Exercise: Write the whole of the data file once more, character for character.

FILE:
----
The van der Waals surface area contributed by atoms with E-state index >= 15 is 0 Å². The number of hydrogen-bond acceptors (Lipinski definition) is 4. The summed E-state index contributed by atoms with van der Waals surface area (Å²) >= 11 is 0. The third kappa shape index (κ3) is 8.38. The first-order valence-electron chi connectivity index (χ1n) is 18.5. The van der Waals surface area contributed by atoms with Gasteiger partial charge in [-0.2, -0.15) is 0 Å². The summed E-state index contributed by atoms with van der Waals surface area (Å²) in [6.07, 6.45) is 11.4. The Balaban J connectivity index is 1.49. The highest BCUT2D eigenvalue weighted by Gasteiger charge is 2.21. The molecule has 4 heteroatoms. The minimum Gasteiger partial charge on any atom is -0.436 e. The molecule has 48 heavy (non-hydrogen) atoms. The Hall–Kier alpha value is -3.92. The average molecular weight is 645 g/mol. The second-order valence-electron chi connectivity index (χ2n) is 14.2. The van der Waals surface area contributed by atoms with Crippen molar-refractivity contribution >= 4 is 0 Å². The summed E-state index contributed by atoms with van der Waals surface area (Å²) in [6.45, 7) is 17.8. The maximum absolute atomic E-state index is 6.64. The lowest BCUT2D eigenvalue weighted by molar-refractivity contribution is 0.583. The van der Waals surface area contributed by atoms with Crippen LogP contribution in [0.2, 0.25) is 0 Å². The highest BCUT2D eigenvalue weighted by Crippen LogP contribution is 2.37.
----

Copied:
The van der Waals surface area contributed by atoms with E-state index >= 15 is 0 Å². The number of hydrogen-bond acceptors (Lipinski definition) is 4. The summed E-state index contributed by atoms with van der Waals surface area (Å²) >= 11 is 0. The third kappa shape index (κ3) is 8.38. The first-order valence-electron chi connectivity index (χ1n) is 18.5. The van der Waals surface area contributed by atoms with Gasteiger partial charge in [-0.2, -0.15) is 0 Å². The summed E-state index contributed by atoms with van der Waals surface area (Å²) in [6.07, 6.45) is 11.4. The Balaban J connectivity index is 1.49. The highest BCUT2D eigenvalue weighted by Gasteiger charge is 2.21. The molecule has 4 heteroatoms. The minimum Gasteiger partial charge on any atom is -0.436 e. The molecule has 48 heavy (non-hydrogen) atoms. The Hall–Kier alpha value is -3.92. The average molecular weight is 645 g/mol. The second-order valence-electron chi connectivity index (χ2n) is 14.2. The van der Waals surface area contributed by atoms with Crippen molar-refractivity contribution >= 4 is 0 Å². The summed E-state index contributed by atoms with van der Waals surface area (Å²) in [6.45, 7) is 17.8. The maximum absolute atomic E-state index is 6.64. The lowest BCUT2D eigenvalue weighted by molar-refractivity contribution is 0.583. The van der Waals surface area contributed by atoms with Crippen LogP contribution in [0.2, 0.25) is 0 Å². The highest BCUT2D eigenvalue weighted by Crippen LogP contribution is 2.37.